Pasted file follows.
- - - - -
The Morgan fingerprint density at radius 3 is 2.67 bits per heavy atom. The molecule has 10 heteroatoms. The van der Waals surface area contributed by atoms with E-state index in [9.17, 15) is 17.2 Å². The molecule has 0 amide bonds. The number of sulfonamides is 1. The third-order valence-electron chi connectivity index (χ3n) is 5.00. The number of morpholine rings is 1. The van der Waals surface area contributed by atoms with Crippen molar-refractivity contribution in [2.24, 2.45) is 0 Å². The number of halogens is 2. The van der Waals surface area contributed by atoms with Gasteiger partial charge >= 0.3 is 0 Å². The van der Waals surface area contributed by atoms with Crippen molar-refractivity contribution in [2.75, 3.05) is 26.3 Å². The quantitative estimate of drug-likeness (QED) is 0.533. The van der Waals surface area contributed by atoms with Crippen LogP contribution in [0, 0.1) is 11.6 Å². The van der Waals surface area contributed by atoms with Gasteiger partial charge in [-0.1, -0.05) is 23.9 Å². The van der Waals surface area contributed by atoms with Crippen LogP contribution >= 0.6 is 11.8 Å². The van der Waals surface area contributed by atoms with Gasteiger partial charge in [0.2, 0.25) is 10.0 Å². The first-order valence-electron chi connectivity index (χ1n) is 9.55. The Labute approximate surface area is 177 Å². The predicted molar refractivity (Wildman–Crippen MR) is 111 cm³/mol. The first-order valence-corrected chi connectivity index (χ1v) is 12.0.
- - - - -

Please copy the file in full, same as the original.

The Morgan fingerprint density at radius 3 is 2.67 bits per heavy atom. The molecule has 10 heteroatoms. The van der Waals surface area contributed by atoms with E-state index in [9.17, 15) is 17.2 Å². The molecule has 0 amide bonds. The number of sulfonamides is 1. The third-order valence-electron chi connectivity index (χ3n) is 5.00. The number of morpholine rings is 1. The van der Waals surface area contributed by atoms with Crippen molar-refractivity contribution in [2.24, 2.45) is 0 Å². The number of halogens is 2. The van der Waals surface area contributed by atoms with Gasteiger partial charge >= 0.3 is 0 Å². The van der Waals surface area contributed by atoms with Crippen molar-refractivity contribution in [2.75, 3.05) is 26.3 Å². The quantitative estimate of drug-likeness (QED) is 0.533. The van der Waals surface area contributed by atoms with Crippen LogP contribution in [0, 0.1) is 11.6 Å². The van der Waals surface area contributed by atoms with Gasteiger partial charge in [-0.1, -0.05) is 23.9 Å². The van der Waals surface area contributed by atoms with Crippen LogP contribution >= 0.6 is 11.8 Å². The van der Waals surface area contributed by atoms with Gasteiger partial charge in [0.2, 0.25) is 10.0 Å². The first-order valence-electron chi connectivity index (χ1n) is 9.55. The Labute approximate surface area is 177 Å². The predicted molar refractivity (Wildman–Crippen MR) is 111 cm³/mol. The first-order valence-corrected chi connectivity index (χ1v) is 12.0.